A creative approach to teaching safe chemotherapy handling techniques delivers the message
NEW ORLEANS—An interactive educational event demonstrated the importance of safe-handling technique of chemotherapy drugs in an approach that bridged generational learning differences, according to research presented at the Oncology Nursing Society 37th Annual Congress.
Despite annual online programs and testing, the nursing staff's safe-handling techniques of chemotherapy were inconsistent at an inpatient oncology unit. In addition, generational differences and age-related biases in learning created gaps in the effectiveness of the current educational program. A more creative approach to nurse education was needed.
Elizabeth Roth, RN, BSN, OCN®, and Lisa Smith, RN, MS, AOCN®, at Riverside Methodist Hospital in Columbus, Ohio, developed an interactive safe-handling event as an educational program on the importance of safe-handling technique. This event used transformational learning as its conceptual model. Transformational learning considers the differences in identity and learning styles between generations. The educational goals of the event included raising awareness of potential surface contamination; reviewing safe handling of linens, bed pans, urinals, chux, gowns, and body fluids; and improving use of personal protective equipment.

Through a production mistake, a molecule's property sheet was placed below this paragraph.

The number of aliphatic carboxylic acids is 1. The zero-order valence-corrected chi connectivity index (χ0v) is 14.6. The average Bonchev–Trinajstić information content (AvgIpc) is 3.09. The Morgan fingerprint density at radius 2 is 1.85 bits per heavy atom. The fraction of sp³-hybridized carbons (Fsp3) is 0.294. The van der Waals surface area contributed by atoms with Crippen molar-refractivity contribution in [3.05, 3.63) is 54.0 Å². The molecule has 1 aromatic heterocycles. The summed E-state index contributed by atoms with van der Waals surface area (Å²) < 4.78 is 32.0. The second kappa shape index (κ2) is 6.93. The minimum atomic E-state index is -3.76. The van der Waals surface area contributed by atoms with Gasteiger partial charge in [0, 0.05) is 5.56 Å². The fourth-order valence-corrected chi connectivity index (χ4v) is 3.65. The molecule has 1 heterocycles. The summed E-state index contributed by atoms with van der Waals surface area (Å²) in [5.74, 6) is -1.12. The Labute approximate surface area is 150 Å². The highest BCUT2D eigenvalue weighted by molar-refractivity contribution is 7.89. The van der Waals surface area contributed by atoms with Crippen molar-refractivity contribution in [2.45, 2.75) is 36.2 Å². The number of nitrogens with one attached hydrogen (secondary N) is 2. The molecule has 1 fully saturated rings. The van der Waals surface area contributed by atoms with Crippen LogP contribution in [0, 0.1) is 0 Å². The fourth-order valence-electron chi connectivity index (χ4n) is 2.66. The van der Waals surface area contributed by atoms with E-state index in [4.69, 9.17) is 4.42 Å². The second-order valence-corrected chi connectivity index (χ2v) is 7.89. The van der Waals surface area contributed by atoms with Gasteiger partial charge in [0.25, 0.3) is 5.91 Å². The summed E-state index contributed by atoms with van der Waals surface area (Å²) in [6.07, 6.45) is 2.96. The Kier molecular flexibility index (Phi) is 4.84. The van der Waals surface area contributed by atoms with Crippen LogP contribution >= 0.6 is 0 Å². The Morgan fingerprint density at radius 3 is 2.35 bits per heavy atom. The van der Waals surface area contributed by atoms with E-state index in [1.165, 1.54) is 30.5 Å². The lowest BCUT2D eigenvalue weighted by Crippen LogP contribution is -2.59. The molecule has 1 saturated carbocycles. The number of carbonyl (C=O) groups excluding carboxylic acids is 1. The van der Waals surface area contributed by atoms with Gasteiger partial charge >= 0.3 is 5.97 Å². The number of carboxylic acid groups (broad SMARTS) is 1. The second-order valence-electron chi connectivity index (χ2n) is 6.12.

The event was held in a room that featured black lighting and “Twilight” themed music, snacks, and décor. Attendees completed a brief quiz when they entered the event. Interactive learning stations were set up with glow lotion and powder that highlighted where potential spills could be lurking in the environment including on the floor, on nurses' hands, and on the equipment. An instructor was available at each station to give immediate feedback, assess attendees' knowledge level, and provide appropriate education. Participants had an opportunity to revise their answers on the entrance quiz as a measure of their knowledge outcome when they exited the room.
The station that simulated poor safe-handling technique as a glow on the front of an IV pump received the most comments. “The event was held over 2 days, and it was attended by every oncology nurse,” reported Roth. Overall, the interactive themed approach generated many positive comments from all participants. Roth concluded that varied approaches to unit education that accommodate generational differences and learning styles are more effective. “It was a lot of fun for everyone,” she said in her presentation at ONS.